Wednesday, 5 July 2017

REFORMATION 500

On an October day in 1517 an obscure 33 year-old friar in an obscure German town pinned up a public notice. The world hasn't been the same since. Martin Luther's famous 95 Theses were not a programme for violent revolution - simply an invitation to fellow academics to discuss some aspects of church practice that Luther questioned. How, then, did this end up rending the seamless robe of Western Christendom and plunging Europe into devastating wars of religion that lasted 130 years? The Reformation was a bubbling cauldron of political rivalries, social discontent and intellectual conflict. The eastern border was menaced by a resurgent Ottoman Empire, under the leadership of Suleiman the Magnificent. The houses of Habsburg and Valois were locked in a war for the control of Europe. Communities were devastated by sweating sickness and syphilis, diseases hitherto unknown. State rulers were rethinking their relationship with the pope and questioning the nature of his jurisdiction. The opening up of long distance sea routes to East and West brought exciting new commercial possibilities but it also gave rise to a sense of unquiet, as people realised that the world was not the place they had always supposed it to be. Academics were asking new questions, exchanging their hypothetical answers via the revolutionising medium of the printed word. Everywhere there was a miasma of anxiety, a suspicion that old certainties would no longer serve. Among the more popular books of the period were works of satire, scepticism and humorous jibes directed at the clergy who, it was widely believed, did not measure up to the ethical standards they promoted in their sermons (e.g. The Ship of Fools, The Decameron, In Praise of Folly, etc.). Change disturbed people to such an extent that they were ready to listen to the prophecies of apocalyptic doom-mongers. Yet, despite all this unease, few were bold enough to challenge the doctrinal basis of the Catholic church. This was the only thing that gave cohesion to sixteenth-century life and to discard it would be to throw away the only belief system which made society work. To support that system (and their own status) church leaders defended with mounting ferocity the ancient truths. They made bonfires of books and men. They extended, wherever possible, their political power. And, then, along came Martin Luther. What he did was aim an arrow at the theological heart whose beating kept alive the febrile body of Latin Christendom. He exposed what he believed to be the intellectual and spiritual inconsistencies of the system. And people all over the continent read his protest. It seemed as though there was a sharp intake of breath across Europe as people came to realise that they did not have to believe what they had always been told to believe; that there was another - and more ancient - kind of Christian truth and that, in embracing it, so many of their questions were answered and their anxieties stilled. This liberating truth empowered the individual. It inspired many to face hardship and even death. It profoundly changed societal relationships - not least those between men and women. It transformed, not only what people did when they went to church. It affected the whole of their lives. In the words of the historian Jacques Barzun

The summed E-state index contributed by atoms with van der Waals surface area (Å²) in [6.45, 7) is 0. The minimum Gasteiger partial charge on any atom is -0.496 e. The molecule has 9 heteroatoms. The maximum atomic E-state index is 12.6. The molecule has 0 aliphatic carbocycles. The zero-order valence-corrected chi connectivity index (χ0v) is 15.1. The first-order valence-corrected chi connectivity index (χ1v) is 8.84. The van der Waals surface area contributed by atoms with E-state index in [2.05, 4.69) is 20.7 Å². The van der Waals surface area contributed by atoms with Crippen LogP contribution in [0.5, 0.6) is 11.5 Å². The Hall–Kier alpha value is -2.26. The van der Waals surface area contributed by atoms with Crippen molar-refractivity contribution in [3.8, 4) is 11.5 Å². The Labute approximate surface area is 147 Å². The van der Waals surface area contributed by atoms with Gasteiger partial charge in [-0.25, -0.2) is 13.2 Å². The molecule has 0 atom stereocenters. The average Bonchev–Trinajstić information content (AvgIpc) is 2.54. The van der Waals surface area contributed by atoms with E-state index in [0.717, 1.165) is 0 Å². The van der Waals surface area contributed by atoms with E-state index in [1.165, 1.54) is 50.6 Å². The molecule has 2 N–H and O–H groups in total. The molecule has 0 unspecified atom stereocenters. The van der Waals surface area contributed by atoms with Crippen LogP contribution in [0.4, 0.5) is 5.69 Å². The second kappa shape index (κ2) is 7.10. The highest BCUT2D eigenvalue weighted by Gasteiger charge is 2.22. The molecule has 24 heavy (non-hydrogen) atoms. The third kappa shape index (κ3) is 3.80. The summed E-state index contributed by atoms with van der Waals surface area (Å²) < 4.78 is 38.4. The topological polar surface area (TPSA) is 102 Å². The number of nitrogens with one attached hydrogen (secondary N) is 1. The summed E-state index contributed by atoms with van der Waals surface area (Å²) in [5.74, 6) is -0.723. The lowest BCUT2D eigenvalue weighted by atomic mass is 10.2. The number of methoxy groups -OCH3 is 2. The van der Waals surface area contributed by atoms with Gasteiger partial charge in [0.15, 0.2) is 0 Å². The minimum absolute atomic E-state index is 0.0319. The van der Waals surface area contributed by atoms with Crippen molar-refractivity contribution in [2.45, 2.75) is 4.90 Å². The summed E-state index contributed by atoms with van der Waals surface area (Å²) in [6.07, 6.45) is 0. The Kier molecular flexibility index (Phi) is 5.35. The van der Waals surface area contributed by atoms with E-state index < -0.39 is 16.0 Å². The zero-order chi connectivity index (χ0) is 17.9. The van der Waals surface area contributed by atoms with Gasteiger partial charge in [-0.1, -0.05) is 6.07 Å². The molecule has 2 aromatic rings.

'It fostered new feelings of nationhood. It raised the status of vernacular languages. It changed attitudes towards work, art and human failings ... by emigration to the new world overseas, it brought an extraordinary enlargement of the meaning of the West and the power of its civilization.'
It prepared the ground for the cultivation of democracy. The Reformation sundered church and state. It made possible the evolution of secular society. Yet, paradoxically, its aims were the reverse of this. Far from de-Christianising society, it aimed to provide humanity with a clearer vision of God, one from which the mists of 'false' doctrine had been rolled away.

What that dynamic vision was will be the subject of a conference to be held from 16 to 20 October in the magnificent setting of Lee Abbey, on the North Devon coast. The relaxing yet also stimulating setting of this beautiful place will enable us, through talks and seminars to explore in depth the history of the world-changing events being widely celebrated in this centenary year - Reformation 500. For full details go to leeabbeydevon.org.uk .
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